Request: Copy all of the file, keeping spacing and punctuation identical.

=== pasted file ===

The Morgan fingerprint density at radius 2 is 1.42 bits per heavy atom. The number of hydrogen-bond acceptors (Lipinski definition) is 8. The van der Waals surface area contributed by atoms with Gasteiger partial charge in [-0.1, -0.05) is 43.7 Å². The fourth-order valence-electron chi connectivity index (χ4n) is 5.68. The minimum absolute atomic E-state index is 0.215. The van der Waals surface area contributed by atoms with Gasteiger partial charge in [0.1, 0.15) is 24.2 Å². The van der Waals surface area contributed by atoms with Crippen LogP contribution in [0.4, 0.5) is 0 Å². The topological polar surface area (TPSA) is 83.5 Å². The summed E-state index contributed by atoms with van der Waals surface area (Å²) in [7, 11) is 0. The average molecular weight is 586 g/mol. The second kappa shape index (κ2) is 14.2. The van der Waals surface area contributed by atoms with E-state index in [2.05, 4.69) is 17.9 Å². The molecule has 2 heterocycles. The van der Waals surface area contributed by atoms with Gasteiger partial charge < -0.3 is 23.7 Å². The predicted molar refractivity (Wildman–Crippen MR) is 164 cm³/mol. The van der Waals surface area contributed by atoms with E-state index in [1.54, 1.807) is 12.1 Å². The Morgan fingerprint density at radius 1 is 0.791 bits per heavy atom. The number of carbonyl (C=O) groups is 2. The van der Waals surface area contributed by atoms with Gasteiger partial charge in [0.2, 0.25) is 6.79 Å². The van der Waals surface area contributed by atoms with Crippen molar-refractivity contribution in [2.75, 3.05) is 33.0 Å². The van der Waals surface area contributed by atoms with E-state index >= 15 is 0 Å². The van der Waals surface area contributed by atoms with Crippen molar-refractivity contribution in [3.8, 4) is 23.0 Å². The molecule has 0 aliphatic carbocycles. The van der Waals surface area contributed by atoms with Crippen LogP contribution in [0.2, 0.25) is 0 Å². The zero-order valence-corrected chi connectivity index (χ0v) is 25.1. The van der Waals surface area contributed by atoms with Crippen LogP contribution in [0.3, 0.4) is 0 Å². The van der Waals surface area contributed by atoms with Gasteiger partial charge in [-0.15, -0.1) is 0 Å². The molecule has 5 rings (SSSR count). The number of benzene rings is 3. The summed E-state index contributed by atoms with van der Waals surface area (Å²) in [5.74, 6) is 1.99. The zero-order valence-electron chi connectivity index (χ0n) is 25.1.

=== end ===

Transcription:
The Morgan fingerprint density at radius 2 is 1.42 bits per heavy atom. The number of hydrogen-bond acceptors (Lipinski definition) is 8. The van der Waals surface area contributed by atoms with Gasteiger partial charge in [-0.1, -0.05) is 43.7 Å². The fourth-order valence-electron chi connectivity index (χ4n) is 5.68. The minimum absolute atomic E-state index is 0.215. The van der Waals surface area contributed by atoms with Gasteiger partial charge in [0.1, 0.15) is 24.2 Å². The van der Waals surface area contributed by atoms with Crippen LogP contribution in [0.4, 0.5) is 0 Å². The topological polar surface area (TPSA) is 83.5 Å². The summed E-state index contributed by atoms with van der Waals surface area (Å²) in [7, 11) is 0. The average molecular weight is 586 g/mol. The second kappa shape index (κ2) is 14.2. The van der Waals surface area contributed by atoms with E-state index in [2.05, 4.69) is 17.9 Å². The molecule has 2 heterocycles. The van der Waals surface area contributed by atoms with Gasteiger partial charge < -0.3 is 23.7 Å². The predicted molar refractivity (Wildman–Crippen MR) is 164 cm³/mol. The van der Waals surface area contributed by atoms with E-state index in [1.54, 1.807) is 12.1 Å². The Morgan fingerprint density at radius 1 is 0.791 bits per heavy atom. The number of carbonyl (C=O) groups is 2. The van der Waals surface area contributed by atoms with Gasteiger partial charge in [0.2, 0.25) is 6.79 Å². The van der Waals surface area contributed by atoms with Crippen molar-refractivity contribution in [2.75, 3.05) is 33.0 Å². The van der Waals surface area contributed by atoms with E-state index >= 15 is 0 Å². The van der Waals surface area contributed by atoms with Crippen molar-refractivity contribution in [3.8, 4) is 23.0 Å². The molecule has 0 aliphatic carbocycles. The van der Waals surface area contributed by atoms with Crippen LogP contribution in [0.2, 0.25) is 0 Å². The zero-order valence-corrected chi connectivity index (χ0v) is 25.1. The van der Waals surface area contributed by atoms with Crippen LogP contribution in [0.3, 0.4) is 0 Å². The van der Waals surface area contributed by atoms with Gasteiger partial charge in [-0.15, -0.1) is 0 Å². The molecule has 5 rings (SSSR count). The number of benzene rings is 3. The summed E-state index contributed by atoms with van der Waals surface area (Å²) in [5.74, 6) is 1.99. The zero-order valence-electron chi connectivity index (χ0n) is 25.1.